You Will Die

Yes, it’s scary but it’s the truth. You will die.

That man you hate for breaking your heart, yes, he will die too.

That boss who puts a lot of pressure in your job, she will die as well.

And what about the person you love. The teacher you admire. The celebrity you follow… and your parents (ah yes your parents). Your siblings and relatives. Your friends and your enemies.

Guess what, sooner or later they will all face death.

Sad but true.

But what makes it even scarier is that any day could be the day.

Regardless of your age, your wealth, your race, or whatever your circumstances, any day could be your last day alive. 

And yet, here we are acting as if we have infinite amount of time.

I don’t mean to sound dramatic. I don’t mean to scare you. But this is reality. There are things beyond our control. Death included. And it’s non-negotiable.

Steve Jobs delivered a commencement address to the graduates of Stanford University on June 2005. His message about death is, no doubt, an eye-opener.

He said [emphasis mine]:

“Remembering that I’ll be dead soon is the most important tool I’ve ever encountered to help me make the big choices in life. Because almost everything — all external expectations, all pride, all fear of embarrassment or failure — these things just fall away in the face of death, leaving only what is truly important. Remembering that you are going to die is the best way I know to avoid the trap of thinking you have something to lose. You are already naked. There is no reason not to follow your heart.”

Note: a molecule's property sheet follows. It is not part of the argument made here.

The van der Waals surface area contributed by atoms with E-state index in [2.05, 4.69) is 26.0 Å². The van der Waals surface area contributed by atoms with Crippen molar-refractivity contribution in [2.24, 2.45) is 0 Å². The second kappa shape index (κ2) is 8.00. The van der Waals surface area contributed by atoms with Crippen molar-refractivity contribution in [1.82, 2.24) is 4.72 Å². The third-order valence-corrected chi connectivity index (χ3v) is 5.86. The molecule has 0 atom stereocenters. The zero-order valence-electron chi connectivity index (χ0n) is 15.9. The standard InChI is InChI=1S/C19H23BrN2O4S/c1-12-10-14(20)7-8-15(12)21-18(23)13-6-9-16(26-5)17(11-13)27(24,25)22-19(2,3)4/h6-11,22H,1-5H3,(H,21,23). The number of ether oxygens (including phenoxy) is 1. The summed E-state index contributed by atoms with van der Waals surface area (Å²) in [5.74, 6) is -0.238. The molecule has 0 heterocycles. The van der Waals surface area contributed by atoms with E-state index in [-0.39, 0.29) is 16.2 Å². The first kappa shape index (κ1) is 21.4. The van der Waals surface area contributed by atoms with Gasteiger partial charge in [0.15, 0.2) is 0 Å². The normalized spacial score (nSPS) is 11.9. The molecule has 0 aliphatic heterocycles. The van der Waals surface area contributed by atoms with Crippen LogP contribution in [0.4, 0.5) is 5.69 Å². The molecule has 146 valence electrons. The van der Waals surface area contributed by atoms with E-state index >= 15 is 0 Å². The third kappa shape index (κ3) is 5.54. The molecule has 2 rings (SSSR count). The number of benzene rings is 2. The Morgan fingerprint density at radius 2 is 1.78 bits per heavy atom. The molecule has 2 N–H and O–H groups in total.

I’d guess you’re thinking that you should give up everything and follow your heart and pursue your dreams, because what if you die today, right?

Stop right there.

Be rational (as long as you can). Just because your dream is to travel the world doesn’t mean you should leave your job and family. Consider your situation. Make a plan. Find alternatives. Yes there are.

But remember, this isn’t only about following our heart and pursuing dreams. There’s another thing I like about contemplating our own or everyone’s death:

It makes us a better person.

Here’s why:

If you know any day could be the last day of your loved ones (or maybe your day), it’s most likely that you’ll treat them with all your attention and love and kindness. Same goes to your friends or even strangers.

I’ve been practicing it for years, although sometimes I forget. But I can attest that it truly changed the way I treat people, the way I think, and the way I view life.

Strange. I never thought it would work.

This made me think: If only we can put this truth up front in our daily consciousness, maybe things will be a little bit better.

Less hatred. Less complains. Less fights. Less negativity. Less bullshit.

It’s highly possible. Give it a try.

Trivia: The Buddhists call this practice as Maranasatiwhich means death awareness. The Stoics also practice Memento Mori, which means remember death.

Somebody might need this...
Share on Facebook
Email this to someone
Tweet about this on Twitter

Jade Panugan

Some interesting questions about life and human behavior: What if there's no money? Why we often feel the urge to prove that we're right and others are wrong? Why we react to things beyond our control? Why we hate? Why it's hard to be content? I don't have all the answers, do you? Let's chat.